Tuesday, March 29, 2011


Insomnia is described as randomly delay of sleep greater than 30 minutes, difficulty in maintenance of sleep or abridged duration of sleep. Insomnia can be classified based on cause or by duration. There are non-prescription drugs and non-pharmacologic intervention that can be considered in treating insomnia.

Classification based on cause: A. Primary Insomnia is a condition in which a person experiences constant insomnia with no medical condition or psychiatric condition accounted for. The source or cause of this condition is unknown but it can be treated. B. Secondary Insomnia can be due to substance abuse, medical condition, psychiatric disorder, lifestyle habits such as use of caffeine, or situational stress.

Classification of Insomnia by duration: A. Transient Insomnia is a self-limiting insomnia that can lasts to less than 1 week. It is due to acute situational stress or circadian issues like working in shift or jet lag. B. Short-term Insomnia is related to situational stress to work, medical or psychological issues, or family matter. It can last from 1 week to 4 weeks. If this kind of insomnia is not attended properly, it can lead to chronic insomnia. C. Chronic Insomnia is a kind of insomnia that requires proper assessment since it could be due to medical disorder. It is more likely associated to psychiatric problem mainly depression.  
Most of people are guilty of doing self-medicating in the effort to correct the condition. They often consider drinking alcohol just to get into sleep. As of the often, there are no data supporting the safe and effective use of complementary therapy as sleep aids. So before taking any medication for insomnia, it is better to consult a doctor first.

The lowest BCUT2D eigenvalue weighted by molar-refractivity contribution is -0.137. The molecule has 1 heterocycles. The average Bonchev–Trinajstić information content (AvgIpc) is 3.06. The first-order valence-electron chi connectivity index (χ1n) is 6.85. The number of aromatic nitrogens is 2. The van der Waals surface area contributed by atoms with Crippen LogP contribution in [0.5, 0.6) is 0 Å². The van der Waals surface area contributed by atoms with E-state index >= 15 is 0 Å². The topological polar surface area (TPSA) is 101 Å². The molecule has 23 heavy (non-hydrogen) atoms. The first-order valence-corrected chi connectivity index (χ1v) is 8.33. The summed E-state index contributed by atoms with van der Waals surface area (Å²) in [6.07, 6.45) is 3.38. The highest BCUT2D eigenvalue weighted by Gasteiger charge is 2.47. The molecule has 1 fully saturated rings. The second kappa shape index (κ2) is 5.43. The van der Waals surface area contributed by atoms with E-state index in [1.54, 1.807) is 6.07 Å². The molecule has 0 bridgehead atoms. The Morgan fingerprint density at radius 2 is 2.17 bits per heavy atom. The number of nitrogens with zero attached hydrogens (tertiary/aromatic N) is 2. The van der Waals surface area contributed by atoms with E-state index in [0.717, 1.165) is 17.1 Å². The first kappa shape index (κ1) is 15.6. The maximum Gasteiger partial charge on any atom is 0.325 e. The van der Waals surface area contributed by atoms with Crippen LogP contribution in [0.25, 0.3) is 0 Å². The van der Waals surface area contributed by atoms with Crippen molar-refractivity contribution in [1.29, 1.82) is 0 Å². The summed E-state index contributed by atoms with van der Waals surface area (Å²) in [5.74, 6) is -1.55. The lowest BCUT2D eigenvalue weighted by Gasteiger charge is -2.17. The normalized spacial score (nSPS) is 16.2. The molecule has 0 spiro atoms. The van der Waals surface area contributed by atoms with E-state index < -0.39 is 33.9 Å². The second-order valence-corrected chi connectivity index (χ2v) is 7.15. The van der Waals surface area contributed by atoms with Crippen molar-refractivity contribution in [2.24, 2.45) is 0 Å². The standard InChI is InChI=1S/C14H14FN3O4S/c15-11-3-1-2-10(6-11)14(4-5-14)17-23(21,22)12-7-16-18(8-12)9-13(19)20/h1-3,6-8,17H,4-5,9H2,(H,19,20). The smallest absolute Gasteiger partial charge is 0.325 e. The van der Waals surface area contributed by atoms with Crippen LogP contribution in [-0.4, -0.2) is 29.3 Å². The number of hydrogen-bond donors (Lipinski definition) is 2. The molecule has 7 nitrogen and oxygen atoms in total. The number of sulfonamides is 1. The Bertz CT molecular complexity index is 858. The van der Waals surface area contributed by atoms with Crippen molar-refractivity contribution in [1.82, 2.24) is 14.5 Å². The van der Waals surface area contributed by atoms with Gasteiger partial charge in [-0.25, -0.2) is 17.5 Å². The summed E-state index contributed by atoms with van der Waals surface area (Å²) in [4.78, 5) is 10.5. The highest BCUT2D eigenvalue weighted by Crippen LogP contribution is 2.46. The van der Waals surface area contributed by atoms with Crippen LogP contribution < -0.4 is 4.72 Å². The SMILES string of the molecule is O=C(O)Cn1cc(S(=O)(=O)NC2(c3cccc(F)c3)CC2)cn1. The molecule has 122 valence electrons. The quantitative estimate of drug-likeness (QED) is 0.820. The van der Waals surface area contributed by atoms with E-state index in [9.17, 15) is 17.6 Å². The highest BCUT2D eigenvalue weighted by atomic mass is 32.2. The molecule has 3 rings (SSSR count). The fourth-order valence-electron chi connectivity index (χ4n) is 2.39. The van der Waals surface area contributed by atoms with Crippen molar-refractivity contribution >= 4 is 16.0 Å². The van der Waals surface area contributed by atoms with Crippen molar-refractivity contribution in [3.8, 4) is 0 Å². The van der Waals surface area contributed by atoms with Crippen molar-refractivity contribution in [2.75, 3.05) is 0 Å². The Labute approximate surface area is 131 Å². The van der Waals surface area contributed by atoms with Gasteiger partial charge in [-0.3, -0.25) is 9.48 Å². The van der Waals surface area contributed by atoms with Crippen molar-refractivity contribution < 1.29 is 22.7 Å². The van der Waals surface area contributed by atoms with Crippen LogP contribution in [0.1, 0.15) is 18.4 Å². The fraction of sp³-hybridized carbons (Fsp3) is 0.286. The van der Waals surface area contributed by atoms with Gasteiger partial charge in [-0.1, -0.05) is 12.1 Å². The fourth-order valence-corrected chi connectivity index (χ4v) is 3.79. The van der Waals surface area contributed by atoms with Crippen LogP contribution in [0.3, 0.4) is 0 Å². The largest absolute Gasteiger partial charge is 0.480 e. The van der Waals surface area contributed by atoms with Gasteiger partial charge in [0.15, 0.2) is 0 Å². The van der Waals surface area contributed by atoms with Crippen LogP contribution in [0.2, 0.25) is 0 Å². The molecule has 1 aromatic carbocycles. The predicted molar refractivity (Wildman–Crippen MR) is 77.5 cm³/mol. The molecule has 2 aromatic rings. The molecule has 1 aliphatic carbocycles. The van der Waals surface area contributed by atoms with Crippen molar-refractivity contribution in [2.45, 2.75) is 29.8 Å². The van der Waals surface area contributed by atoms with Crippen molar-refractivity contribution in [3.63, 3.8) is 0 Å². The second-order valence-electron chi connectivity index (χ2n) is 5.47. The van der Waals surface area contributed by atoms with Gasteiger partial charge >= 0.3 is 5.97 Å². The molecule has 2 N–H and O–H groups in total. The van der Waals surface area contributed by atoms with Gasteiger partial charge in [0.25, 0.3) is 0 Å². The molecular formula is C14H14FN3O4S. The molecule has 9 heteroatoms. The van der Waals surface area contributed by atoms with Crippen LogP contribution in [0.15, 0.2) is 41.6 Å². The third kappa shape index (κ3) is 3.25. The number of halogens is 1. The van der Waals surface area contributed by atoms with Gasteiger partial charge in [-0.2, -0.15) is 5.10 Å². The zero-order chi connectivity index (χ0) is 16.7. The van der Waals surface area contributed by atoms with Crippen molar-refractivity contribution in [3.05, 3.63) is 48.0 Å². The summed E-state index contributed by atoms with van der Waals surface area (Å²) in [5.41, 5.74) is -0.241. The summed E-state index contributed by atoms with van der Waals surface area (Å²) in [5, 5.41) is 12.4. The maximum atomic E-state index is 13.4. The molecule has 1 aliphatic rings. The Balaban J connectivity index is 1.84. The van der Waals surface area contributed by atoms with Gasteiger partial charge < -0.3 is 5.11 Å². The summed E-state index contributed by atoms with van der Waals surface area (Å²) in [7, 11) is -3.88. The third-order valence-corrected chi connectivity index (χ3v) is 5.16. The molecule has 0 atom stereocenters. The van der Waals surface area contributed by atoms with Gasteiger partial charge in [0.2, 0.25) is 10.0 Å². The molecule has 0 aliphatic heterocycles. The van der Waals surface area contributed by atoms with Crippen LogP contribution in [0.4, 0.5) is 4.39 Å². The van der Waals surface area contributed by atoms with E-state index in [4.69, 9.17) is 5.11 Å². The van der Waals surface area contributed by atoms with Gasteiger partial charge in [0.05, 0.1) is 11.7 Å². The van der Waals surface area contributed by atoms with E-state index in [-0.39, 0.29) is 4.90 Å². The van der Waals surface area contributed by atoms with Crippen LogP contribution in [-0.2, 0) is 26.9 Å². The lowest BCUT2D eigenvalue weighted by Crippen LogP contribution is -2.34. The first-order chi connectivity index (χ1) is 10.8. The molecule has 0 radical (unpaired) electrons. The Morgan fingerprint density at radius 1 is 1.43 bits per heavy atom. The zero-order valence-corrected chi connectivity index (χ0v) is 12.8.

OTC medicines (sleep aids)
1. Diphenhydramine is a drug that blocks histamine making the person relieved from allergic cough and colds. It is also as sleep aid such as Unisom Sleep Gels, Simply Sleep, and Compoz (these brand names are available in US). Unfortunately, in some countries, this drug is not directly promoted as sleep aids. You can ask your local pharmacist about it.
Dosage: For person aged 13 or older, 25 mg- 50 mg per night can induce sleep. Greater than 50 mg dose will not give more beneficial effect but will only enhance the chance of experiencing adverse effects. A dose of 1 mg/kg/night may be given to children aged 6 to 12 but must be of doctors’ order. Diphenhydramine is not recommended for children below 6 years old. There is a decrease of efficacy if use more than 10 consecutive days.
Diphenhydramine has anticholinergic adverse effects. It can cause dryness of mouth, urinary retention, constipation, blurred vision, and decrease in perspiration. It is contra-indicted to person suffering from cardiovascular disease, dementia, glaucoma and benign prostatic hypertrophy.

2. Melatonin is another drug recommended for person suffering from insomnia specifically in circadian issues like jet lag and work shifts. Melatonin is a nocturnal neuro-hormone secreted by pineal gland which is decreases production as people age.  There are also some factors that decrease production of melatonin namely, alcohol, tobacco and some medication such as steroids, non-steroidal anti-inflammatory drugs, calcium channel blockers, fluoxetine, and benzodiazepines.
Dosage: It may be dosed as 0.3 mg – 5 mg during the day or at night, depending on the desired effect. The dose of greater than 1 mg may improve sleep efficiency but have not shown the capacity to offer quality sleep restoration.

3.Doxylamine is also anti-histamine drug which induces sleep by blocking the histamine and muscarinic receptors. It acts in the same manner as of the diphenhydramine. The usual dose of doxylamine is 25mg per night.

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